New worries about e-cigarette safety

E-cigs may be dangerous, and the FDA might not be able to do anything about it

Published: July 10, 2015 05:00 PM

Political debate raged in Washington, D.C., this week over how electronic cigarettes should be regulated, or if they should be regulated at all. Six years ago, Congress granted the Food and Drug Administration the power to regulate all tobacco products, and the agency’s final regulations establishing its authority over e-cigarettes are due out this summer. But in advance of those rules, some members of Congress are attempting to strip the FDA of its ability to review the health and safety risks of e-cigarettes before they hit the market.

Just this week, Republican members of Congress blocked an amendment that would have preserved the FDA’s oversight of e-cigarettes—battery-operated devices that heat flavored chemicals, including nicotine, into a vapor that can be inhaled, or “vaped.” “This could be a serious blow to public health, if enacted,” says William Wallace, policy analyst at Consumers Union, the policy and advocacy arm of Consumer Reports. “We don't yet know the long-term health impact of these products. Instead of blocking the agency's work, Congress should preserve FDA's ability to address risks that may emerge with these untested products,” Wallace says.

As politicians slug it out, it’s worth remembering that e-cigarettes are so new to the market that very little is known about their potential dangers. “More needs to be done to find out if these products are safe—from the batteries that vaporize the liquid to the long-term, potentially harmful effects of nicotine and other chemicals consumers are inhaling,” says Consumer Reports chief medical adviser Marvin M. Lipman, M.D.

Find out more about e-cigarettes and read about the possible risks of secondhand e-cig vapor. Should the FDA regulate e-cigarettes? Tell us and other readers by leaving a comment below.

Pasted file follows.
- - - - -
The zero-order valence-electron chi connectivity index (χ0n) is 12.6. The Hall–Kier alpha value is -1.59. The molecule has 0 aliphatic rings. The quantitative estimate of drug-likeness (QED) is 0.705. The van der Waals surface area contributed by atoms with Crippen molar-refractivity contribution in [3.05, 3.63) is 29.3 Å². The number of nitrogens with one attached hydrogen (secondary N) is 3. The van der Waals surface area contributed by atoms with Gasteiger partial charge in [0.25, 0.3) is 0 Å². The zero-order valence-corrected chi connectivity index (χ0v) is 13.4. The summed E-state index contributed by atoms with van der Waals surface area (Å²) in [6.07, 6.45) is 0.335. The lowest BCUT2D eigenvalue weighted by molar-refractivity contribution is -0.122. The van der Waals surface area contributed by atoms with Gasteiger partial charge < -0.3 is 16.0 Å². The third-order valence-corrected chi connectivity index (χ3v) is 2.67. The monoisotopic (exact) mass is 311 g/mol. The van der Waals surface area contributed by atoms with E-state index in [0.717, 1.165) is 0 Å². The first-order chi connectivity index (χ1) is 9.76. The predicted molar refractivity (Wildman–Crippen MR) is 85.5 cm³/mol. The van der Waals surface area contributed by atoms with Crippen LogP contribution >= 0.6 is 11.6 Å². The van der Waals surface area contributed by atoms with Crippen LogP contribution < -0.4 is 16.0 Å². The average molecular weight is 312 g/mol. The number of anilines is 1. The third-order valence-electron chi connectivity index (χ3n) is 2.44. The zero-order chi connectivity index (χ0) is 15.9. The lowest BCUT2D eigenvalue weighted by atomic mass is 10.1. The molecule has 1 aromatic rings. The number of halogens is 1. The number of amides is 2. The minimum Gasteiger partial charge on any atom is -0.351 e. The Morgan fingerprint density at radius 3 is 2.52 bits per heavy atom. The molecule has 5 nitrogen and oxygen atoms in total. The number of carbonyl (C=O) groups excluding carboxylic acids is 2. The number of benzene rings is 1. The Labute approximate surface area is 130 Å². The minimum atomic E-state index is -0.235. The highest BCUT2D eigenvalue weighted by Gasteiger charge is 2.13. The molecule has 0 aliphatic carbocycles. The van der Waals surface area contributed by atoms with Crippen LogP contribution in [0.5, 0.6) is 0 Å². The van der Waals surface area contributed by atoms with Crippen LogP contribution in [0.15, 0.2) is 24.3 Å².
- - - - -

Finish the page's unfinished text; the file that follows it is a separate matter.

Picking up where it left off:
Safety problems are already surfacing. For example, says Wallace, “We know that the contents of e-cigarettes and other nicotine products are very dangerous to children. That's why Consumers Union supports legislation requiring child-resistant packaging for liquid nicotine.” Indeed, poison control centers nationwide have reported a jump in the number of children sickened after swallowing or touching the liquid nicotine contained in e-cigarettes and their refill containers. This liquid comes in flavors like bubble gum and watermelon, which seem to be especially appealing to children.

In 2014, the nation’s 55 poison centers managed 3,783 e-cigarette and liquid nicotine “exposure” cases. More than half of those involved children under age six who may have ingested or inhaled liquid nicotine or got it on their skin or eyes. The effects can be deadly: according to the American Association of Poison Control Centers, one teaspoon of liquid nicotine is potentially lethal to a child and in December 2014, a 1-year-old boy died after ingesting liquid nicotine in Fort Plain, N.Y.

Right now, FDA is asking the public to weigh in on how it should regulate e-cigarettes, including whether e-cigarette and liquid nicotine packages should require warning labels, if child-resistant packaging should be required, and other e-cigarette safety issues. You can read the FDA’s notice and submit your comments until August 31. And share your story with us, including any problems stemming from contact with liquid nicotine experienced by you, your child, or someone else close to you.

—Lauren Cooper



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